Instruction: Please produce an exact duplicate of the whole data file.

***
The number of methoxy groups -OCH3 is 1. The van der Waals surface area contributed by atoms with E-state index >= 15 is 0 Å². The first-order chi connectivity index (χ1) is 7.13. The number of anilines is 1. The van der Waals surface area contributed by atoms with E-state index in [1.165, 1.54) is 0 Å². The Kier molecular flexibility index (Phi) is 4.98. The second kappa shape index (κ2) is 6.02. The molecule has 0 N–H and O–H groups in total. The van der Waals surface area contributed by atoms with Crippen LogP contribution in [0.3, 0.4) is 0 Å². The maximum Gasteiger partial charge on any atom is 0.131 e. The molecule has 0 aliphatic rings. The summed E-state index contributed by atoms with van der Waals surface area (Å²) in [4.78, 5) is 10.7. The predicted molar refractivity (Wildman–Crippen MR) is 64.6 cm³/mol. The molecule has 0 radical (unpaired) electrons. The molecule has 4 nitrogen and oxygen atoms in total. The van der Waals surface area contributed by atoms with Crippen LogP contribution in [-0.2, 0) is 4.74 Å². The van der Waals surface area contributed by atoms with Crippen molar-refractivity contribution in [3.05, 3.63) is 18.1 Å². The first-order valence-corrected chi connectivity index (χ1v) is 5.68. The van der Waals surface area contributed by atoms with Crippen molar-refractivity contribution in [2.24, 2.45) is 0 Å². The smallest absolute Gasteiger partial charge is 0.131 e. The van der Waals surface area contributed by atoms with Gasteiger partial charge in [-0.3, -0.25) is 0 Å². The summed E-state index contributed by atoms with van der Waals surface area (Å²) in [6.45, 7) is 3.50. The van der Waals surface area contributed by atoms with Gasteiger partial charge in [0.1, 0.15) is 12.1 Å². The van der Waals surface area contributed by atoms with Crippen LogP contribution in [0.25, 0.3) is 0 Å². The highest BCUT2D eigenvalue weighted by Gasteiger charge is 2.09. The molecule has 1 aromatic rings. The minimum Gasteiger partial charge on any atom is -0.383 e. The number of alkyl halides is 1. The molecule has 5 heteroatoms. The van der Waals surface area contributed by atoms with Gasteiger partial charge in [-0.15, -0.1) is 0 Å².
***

The number of methoxy groups -OCH3 is 1. The van der Waals surface area contributed by atoms with E-state index >= 15 is 0 Å². The first-order chi connectivity index (χ1) is 7.13. The number of anilines is 1. The van der Waals surface area contributed by atoms with E-state index in [1.165, 1.54) is 0 Å². The Kier molecular flexibility index (Phi) is 4.98. The second kappa shape index (κ2) is 6.02. The molecule has 0 N–H and O–H groups in total. The van der Waals surface area contributed by atoms with Crippen LogP contribution in [0.3, 0.4) is 0 Å². The maximum Gasteiger partial charge on any atom is 0.131 e. The molecule has 0 aliphatic rings. The summed E-state index contributed by atoms with van der Waals surface area (Å²) in [4.78, 5) is 10.7. The predicted molar refractivity (Wildman–Crippen MR) is 64.6 cm³/mol. The molecule has 0 radical (unpaired) electrons. The molecule has 4 nitrogen and oxygen atoms in total. The van der Waals surface area contributed by atoms with Crippen LogP contribution in [-0.2, 0) is 4.74 Å². The van der Waals surface area contributed by atoms with Crippen molar-refractivity contribution in [3.05, 3.63) is 18.1 Å². The first-order valence-corrected chi connectivity index (χ1v) is 5.68. The van der Waals surface area contributed by atoms with Crippen molar-refractivity contribution in [2.24, 2.45) is 0 Å². The smallest absolute Gasteiger partial charge is 0.131 e. The van der Waals surface area contributed by atoms with Gasteiger partial charge in [-0.3, -0.25) is 0 Å². The summed E-state index contributed by atoms with van der Waals surface area (Å²) in [6.45, 7) is 3.50. The van der Waals surface area contributed by atoms with Gasteiger partial charge in [0.1, 0.15) is 12.1 Å². The van der Waals surface area contributed by atoms with Crippen LogP contribution in [0.25, 0.3) is 0 Å². The highest BCUT2D eigenvalue weighted by Gasteiger charge is 2.09. The molecule has 1 aromatic rings. The minimum Gasteiger partial charge on any atom is -0.383 e. The number of alkyl halides is 1. The molecule has 5 heteroatoms. The van der Waals surface area contributed by atoms with Gasteiger partial charge in [-0.15, -0.1) is 0 Å².